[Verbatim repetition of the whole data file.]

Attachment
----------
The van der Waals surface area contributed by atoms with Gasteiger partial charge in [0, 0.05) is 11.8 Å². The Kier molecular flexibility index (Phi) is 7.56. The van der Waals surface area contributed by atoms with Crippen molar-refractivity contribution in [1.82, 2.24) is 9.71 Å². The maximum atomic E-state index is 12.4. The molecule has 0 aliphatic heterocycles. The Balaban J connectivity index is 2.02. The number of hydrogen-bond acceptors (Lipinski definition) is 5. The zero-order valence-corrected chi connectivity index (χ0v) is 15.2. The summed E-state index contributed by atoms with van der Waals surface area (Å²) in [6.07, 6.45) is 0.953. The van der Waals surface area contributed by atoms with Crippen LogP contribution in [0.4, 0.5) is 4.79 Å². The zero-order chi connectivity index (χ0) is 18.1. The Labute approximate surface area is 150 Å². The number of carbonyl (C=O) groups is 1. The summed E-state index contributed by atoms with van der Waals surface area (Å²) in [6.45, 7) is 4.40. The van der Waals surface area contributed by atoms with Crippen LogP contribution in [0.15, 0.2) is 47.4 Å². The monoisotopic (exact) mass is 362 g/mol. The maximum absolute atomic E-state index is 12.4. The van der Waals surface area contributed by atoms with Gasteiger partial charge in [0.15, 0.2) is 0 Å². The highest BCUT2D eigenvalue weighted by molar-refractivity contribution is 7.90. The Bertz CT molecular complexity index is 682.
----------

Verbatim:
The van der Waals surface area contributed by atoms with Gasteiger partial charge in [0, 0.05) is 11.8 Å². The Kier molecular flexibility index (Phi) is 7.56. The van der Waals surface area contributed by atoms with Crippen molar-refractivity contribution in [1.82, 2.24) is 9.71 Å². The maximum atomic E-state index is 12.4. The molecule has 0 aliphatic heterocycles. The Balaban J connectivity index is 2.02. The number of hydrogen-bond acceptors (Lipinski definition) is 5. The zero-order valence-corrected chi connectivity index (χ0v) is 15.2. The summed E-state index contributed by atoms with van der Waals surface area (Å²) in [6.07, 6.45) is 0.953. The van der Waals surface area contributed by atoms with Crippen LogP contribution in [0.4, 0.5) is 4.79 Å². The zero-order chi connectivity index (χ0) is 18.1. The Labute approximate surface area is 150 Å². The number of carbonyl (C=O) groups is 1. The summed E-state index contributed by atoms with van der Waals surface area (Å²) in [6.45, 7) is 4.40. The van der Waals surface area contributed by atoms with Crippen LogP contribution in [0.15, 0.2) is 47.4 Å². The monoisotopic (exact) mass is 362 g/mol. The maximum absolute atomic E-state index is 12.4. The van der Waals surface area contributed by atoms with Gasteiger partial charge in [0.15, 0.2) is 0 Å². The highest BCUT2D eigenvalue weighted by molar-refractivity contribution is 7.90. The Bertz CT molecular complexity index is 682.